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The success stories of digital learning

While online learning might not displace traditional textbooks, it can help teachers and students go one step further.

Ahmad Mustakim Zulkifli
2 minute read
Education institutions around the country were forced to shift classes online in the wake of the Covid-19 pandemic.
Education institutions around the country were forced to shift classes online in the wake of the Covid-19 pandemic.

Up until 2020, face-to-face learning in the physical classroom was the main medium of education for the majority of schools in the country.

The onset of Covid-19 early that year caused chaos in the education system as schools were closed and teachers and students alike scrambled to adjust to home-based teaching and learning (PdPR). Teachers’ workloads doubled overnight, and students began losing interest in their studies.

But while the dominant emotion during this time appeared to be stress, here and there, stories of success surfaced alongside the prevailing narrative.

Nashimah Banu of the Selangor Matriculation College recalled the early difficulty she experienced in shifting her biology classes to the virtual classroom.

“It was hard at first as biology is a very hands-on subject,” she said in an online session with Google Malaysia today.

“I was comfortable with conducting physical classes, so I had to train myself – as a teacher, my confidence should be there. But matriculation students are very fast,” she added, referring to their ability to adjust to the situation.

She said digital platforms such as Delima which were established for the express purpose of online learning also helped her students keep up with their classes.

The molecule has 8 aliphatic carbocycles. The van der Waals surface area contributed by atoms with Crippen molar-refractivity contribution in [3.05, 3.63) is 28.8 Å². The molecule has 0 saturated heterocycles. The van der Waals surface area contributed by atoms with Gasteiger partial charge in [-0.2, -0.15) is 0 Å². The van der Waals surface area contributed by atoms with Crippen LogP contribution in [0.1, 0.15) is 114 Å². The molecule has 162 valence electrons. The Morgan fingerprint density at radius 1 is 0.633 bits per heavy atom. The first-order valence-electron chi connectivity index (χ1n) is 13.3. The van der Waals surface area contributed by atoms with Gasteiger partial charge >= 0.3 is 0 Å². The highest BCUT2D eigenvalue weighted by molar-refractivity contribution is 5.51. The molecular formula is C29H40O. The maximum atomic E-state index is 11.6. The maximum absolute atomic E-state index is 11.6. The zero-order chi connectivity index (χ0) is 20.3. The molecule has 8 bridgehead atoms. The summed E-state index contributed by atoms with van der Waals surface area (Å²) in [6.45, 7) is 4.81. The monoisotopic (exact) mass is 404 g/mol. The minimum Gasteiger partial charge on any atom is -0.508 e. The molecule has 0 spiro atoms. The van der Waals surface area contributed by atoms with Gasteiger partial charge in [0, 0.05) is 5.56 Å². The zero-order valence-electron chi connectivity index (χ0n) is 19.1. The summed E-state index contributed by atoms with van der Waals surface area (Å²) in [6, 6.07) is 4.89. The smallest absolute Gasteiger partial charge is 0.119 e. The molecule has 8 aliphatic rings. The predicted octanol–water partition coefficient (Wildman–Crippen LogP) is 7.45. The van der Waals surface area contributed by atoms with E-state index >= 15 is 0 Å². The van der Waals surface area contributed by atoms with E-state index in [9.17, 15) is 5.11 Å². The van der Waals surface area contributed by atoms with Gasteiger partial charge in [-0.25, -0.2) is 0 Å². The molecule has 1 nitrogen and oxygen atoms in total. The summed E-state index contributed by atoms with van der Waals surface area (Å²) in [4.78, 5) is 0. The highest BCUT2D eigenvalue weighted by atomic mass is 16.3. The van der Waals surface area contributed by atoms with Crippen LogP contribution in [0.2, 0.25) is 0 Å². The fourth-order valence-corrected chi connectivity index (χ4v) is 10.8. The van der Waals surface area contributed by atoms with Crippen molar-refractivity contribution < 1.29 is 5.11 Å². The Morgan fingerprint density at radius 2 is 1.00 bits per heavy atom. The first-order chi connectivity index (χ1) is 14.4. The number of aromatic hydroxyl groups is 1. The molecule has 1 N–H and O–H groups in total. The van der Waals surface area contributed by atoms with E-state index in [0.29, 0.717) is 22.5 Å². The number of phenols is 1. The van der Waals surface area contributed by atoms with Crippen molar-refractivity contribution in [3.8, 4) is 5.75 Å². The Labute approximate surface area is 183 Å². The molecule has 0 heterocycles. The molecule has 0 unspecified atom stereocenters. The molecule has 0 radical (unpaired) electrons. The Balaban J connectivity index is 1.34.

Teacher S Premalatha agreed that the closure of her school, SJK (T) Ladang Krian in Nibong Tebal, Penang, had caused some problems among those of her students who were unfamiliar with digital devices.

In the end, though, they managed to overcome these difficulties, she said.

“The challenges in the rural area – the students struggled just to find the letters on the keyboard,” she said.

“But they were always excited and always asked how they could use the Chromebooks. This made me realise that as long as we give them the opportunity and space, they will make use of it.”

Cladius Upin from SMK Rancha-Rancha in Labuan, Sabah, said the PdPR method allowed his more introverted students to express themselves in class.

“It’s harder to get feedback from such students in the physical setting,” he said.

“But last year, I got them some online gaming activities and assignments, and this group of Form One students who were introverts – they were the first to complete the assignments.”

Nashimah added that online learning had made her students more interested in their lessons, and in making the most of the digital and virtual resources available.

“Online learning has become the best platform for science subjects,” she said.

“We only have to prompt them to find some information, and they will do the search on Google. They can get the latest information on the subkect, and they had webinar sessions with students from other colleges.”

But this does not mean that textbooks are no longer relevant, said Benny Lau of SMK Taman Desa Jaya in Johor.

“Digital technology is a bonus and can be used as supporting tools,” he said.

“Textbooks do not provide all of the information. They are more of a guide for students.

“Textbooks provide the link and QR code, and teachers guide the students to explore the subject outside of the textbooks.”

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